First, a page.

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Incidence and relative risk of stroke in the diabetic and the non-diabetic population between 1998 and 2014: A community-based stroke register

  • Andrea Icks ,

    Contributed equally to this work with: Andrea Icks, Heiner Claessen

    Roles Conceptualization, Funding acquisition, Project administration, Supervision, Writing – review & editing

    Affiliations Institute of Health Services Research and Health Economics, Centre for Health and Society, Heinrich Heine University, Düsseldorf, Germany, Institute for Health Services Research and Health Economics, German Diabetes Center at the Heinrich Heine University Düsseldorf, Leibniz Institute for Diabetes Research, Düsseldorf, Germany, German Centre for Diabetes Research, Neuherberg, Germany

  • Heiner Claessen ,

    Contributed equally to this work with: Andrea Icks, Heiner Claessen

    Roles Formal analysis, Methodology, Resources, Software, Supervision, Validation, Visualization, Writing – original draft, Writing – review & editing

    heiner.claessen@ddz.uni-duesseldorf.de

    Affiliations Institute for Health Services Research and Health Economics, German Diabetes Center at the Heinrich Heine University Düsseldorf, Leibniz Institute for Diabetes Research, Düsseldorf, Germany, German Centre for Diabetes Research, Neuherberg, Germany

  • Tatjana Kvitkina,

    Roles Formal analysis, Writing – original draft, Writing – review & editing

    Affiliations Institute for Health Services Research and Health Economics, German Diabetes Center at the Heinrich Heine University Düsseldorf, Leibniz Institute for Diabetes Research, Düsseldorf, Germany, German Centre for Diabetes Research, Neuherberg, Germany

  • Maria Narres,

    Roles Investigation, Writing – review & editing

    Affiliations Institute of Health Services Research and Health Economics, Centre for Health and Society, Heinrich Heine University, Düsseldorf, Germany, Institute for Health Services Research and Health Economics, German Diabetes Center at the Heinrich Heine University Düsseldorf, Leibniz Institute for Diabetes Research, Düsseldorf, Germany, German Centre for Diabetes Research, Neuherberg, Germany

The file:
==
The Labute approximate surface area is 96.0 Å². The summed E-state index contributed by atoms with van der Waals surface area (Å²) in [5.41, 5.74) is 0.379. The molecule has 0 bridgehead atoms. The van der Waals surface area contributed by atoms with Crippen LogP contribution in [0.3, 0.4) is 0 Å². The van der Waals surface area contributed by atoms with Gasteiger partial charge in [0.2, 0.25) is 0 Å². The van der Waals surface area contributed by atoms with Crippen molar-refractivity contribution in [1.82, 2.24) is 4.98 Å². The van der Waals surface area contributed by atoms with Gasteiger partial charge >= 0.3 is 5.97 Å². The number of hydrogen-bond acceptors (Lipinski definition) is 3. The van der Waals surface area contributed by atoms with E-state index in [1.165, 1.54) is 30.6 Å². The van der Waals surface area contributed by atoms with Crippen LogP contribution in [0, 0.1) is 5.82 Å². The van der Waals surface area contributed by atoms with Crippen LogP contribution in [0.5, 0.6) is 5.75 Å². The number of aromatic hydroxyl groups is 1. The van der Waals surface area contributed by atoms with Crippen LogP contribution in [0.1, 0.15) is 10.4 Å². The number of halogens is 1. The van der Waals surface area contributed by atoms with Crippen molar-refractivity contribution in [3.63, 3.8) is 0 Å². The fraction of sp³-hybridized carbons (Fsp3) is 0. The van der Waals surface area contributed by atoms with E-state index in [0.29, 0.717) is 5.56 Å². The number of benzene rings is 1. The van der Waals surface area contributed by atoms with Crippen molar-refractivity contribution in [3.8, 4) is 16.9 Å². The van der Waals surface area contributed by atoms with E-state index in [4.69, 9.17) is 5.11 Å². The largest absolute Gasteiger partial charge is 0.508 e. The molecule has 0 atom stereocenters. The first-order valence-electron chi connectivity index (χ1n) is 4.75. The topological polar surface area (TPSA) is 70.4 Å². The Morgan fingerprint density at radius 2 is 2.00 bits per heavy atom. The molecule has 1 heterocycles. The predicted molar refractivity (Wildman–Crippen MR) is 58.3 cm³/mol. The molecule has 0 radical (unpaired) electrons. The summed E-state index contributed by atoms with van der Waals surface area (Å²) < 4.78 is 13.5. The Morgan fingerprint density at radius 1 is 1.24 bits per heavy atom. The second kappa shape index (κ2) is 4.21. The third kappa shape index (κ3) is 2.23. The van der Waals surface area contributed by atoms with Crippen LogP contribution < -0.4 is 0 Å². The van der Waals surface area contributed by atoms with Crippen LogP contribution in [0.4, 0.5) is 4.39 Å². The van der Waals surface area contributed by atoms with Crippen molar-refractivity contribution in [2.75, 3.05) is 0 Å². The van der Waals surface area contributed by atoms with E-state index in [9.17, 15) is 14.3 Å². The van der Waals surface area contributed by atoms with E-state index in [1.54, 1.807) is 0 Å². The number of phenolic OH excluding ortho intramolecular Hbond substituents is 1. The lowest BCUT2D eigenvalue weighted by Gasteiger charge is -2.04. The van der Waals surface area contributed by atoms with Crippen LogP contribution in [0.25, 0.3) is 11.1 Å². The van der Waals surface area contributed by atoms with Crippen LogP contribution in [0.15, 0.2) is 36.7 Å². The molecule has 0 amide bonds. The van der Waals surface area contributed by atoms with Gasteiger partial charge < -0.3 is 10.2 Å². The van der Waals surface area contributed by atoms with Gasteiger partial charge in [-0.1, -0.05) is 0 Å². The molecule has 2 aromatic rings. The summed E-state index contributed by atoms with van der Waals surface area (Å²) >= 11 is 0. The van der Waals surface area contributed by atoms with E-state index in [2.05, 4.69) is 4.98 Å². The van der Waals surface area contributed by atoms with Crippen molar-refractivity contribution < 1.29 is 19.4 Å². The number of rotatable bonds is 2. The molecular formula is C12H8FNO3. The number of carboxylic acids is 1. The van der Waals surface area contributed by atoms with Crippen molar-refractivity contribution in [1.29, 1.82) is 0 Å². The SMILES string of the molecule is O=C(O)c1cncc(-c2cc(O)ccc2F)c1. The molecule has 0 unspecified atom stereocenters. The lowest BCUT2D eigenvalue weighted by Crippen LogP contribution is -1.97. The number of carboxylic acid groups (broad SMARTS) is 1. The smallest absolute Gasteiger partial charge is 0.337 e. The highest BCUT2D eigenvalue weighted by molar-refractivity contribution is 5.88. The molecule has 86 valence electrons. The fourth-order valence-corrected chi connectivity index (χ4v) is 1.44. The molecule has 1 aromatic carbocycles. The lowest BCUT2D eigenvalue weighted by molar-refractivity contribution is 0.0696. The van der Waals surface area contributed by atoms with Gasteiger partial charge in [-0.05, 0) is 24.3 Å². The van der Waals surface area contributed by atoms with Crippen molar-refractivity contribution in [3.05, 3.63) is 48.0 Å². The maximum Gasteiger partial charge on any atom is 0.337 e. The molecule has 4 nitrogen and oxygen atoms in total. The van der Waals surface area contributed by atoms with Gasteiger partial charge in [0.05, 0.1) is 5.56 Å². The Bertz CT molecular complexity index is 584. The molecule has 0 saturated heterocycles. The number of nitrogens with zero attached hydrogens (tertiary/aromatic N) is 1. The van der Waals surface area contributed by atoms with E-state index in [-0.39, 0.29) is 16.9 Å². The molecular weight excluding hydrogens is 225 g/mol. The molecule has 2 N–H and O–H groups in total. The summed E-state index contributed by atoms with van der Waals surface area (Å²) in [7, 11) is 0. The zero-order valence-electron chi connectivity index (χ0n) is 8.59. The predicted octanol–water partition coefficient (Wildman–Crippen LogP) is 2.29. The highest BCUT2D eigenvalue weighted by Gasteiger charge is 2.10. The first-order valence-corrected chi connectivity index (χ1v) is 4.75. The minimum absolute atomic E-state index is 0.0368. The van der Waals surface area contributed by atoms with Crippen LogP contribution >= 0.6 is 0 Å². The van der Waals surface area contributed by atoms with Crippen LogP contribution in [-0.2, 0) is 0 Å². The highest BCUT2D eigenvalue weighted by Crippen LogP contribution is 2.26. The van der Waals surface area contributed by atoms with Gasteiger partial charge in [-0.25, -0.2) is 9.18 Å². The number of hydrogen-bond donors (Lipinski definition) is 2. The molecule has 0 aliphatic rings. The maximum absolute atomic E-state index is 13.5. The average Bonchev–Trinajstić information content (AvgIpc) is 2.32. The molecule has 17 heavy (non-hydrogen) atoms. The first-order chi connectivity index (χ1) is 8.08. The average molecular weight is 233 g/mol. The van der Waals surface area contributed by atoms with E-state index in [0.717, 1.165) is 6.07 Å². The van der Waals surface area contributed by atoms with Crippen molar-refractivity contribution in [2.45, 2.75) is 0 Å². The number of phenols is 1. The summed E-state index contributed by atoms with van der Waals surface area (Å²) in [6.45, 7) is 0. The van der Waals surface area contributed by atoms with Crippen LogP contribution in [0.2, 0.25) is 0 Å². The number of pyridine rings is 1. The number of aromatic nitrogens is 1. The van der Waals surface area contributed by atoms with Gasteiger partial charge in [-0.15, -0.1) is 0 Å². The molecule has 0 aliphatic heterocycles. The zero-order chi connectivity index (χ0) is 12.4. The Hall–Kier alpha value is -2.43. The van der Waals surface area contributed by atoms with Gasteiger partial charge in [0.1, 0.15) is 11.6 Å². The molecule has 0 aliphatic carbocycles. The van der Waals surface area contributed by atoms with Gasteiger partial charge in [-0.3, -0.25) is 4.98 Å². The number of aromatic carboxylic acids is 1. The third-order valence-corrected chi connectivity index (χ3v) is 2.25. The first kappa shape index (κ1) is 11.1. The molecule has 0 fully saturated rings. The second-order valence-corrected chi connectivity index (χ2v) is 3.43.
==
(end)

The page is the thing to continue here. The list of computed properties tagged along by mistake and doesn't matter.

• Michael Weingärtner,

    Roles Conceptualization, Data curation, Software, Writing – review & editing

    Affiliations Interdisciplinary Centre for Health Technology Assessment (HTA) and Public Health, Friedrich Alexander University of Erlangen-Nürnberg, Erlangen, Germany, National Information System of Federal Health Monitoring (Gesundheitsberichterstattung des Bundes), Erlangen Stroke Project (ESPro), Erlangen, Germany

  • Stefan Schwab,

    Roles Conceptualization, Data curation, Writing – review & editing

    Affiliation Department of Neurology, University Hospital Erlangen, Erlangen, Germany

  • Peter L. Kolominsky-Rabas

    Roles Conceptualization, Data curation, Formal analysis, Funding acquisition, Investigation, Methodology, Project administration, Resources, Writing – review & editing

    Affiliations Interdisciplinary Centre for Health Technology Assessment (HTA) and Public Health, Friedrich Alexander University of Erlangen-Nürnberg, Erlangen, Germany, National Information System of Federal Health Monitoring (Gesundheitsberichterstattung des Bundes), Erlangen Stroke Project (ESPro), Erlangen, Germany

Incidence and relative risk of stroke in the diabetic and the non-diabetic population between 1998 and 2014: A community-based stroke register

  • Andrea Icks, 
  • Heiner Claessen, 
  • Tatjana Kvitkina, 
  • Maria Narres, 
  • Michael Weingärtner, 
  • Stefan Schwab, 
  • Peter L. Kolominsky-Rabas
PLOS
x

Abstract

One major objective of the St. Vincent Declaration was to reduce excess risk of stroke in people with diabetes mellitus. The aim of this study is to estimate the trend of incidence and relative risk of stroke in the diabetic and the non-diabetic populations in Germany over a 17-year period. We estimated age–sex standardised incidence rates of all stroke and ischaemic stroke in people with and without diabetes based on an ongoing prospective community-based stroke register covering 105,000 inhabitants. Time trends were analysed using Poisson regression. In total, 3,111 individuals (diabetes: 28.4%, men 46.9%, mean age 73.1 years (SD 13.2)) had a first stroke, 84.9% of which were ischaemic stroke. Among people with diabetes we observed a significant reduction in all stroke incidence by 1.5% per year (relative risk: 0.985; 95% confidence interval 0.972–0.9995) Likewise, this incidence tended to decrease for ischaemic stroke by 1% per year (0.993; 0.979–1.008). In contrast, the incidence rate for all stroke remained nearly stable among people without diabetes (1.003; 0.993–1.013) and for ischaemic stroke (1.002; 0.991–1.013). The relative risk comparing diabetic and non-diabetic population decreased for all stroke (two percent annual reduction) but not for ischaemic stroke. Time trends were similar for both sexes regarding all and ischaemic strokes. We found a reduction in risk of stroke in the diabetic population while this rate did not materially change in the non-diabetic population.

Introduction

One of the primary objectives of the St. Vincent declaration was the decrease of stroke risk among persons with diabetes towards to that risk of the non-diabetic population [1, 2]. Several studies found an about two- to threefold elevated risk of stroke among individuals with diabetes compared to subjects without diabetes with particular high relative risks (RR) in the younger population [37].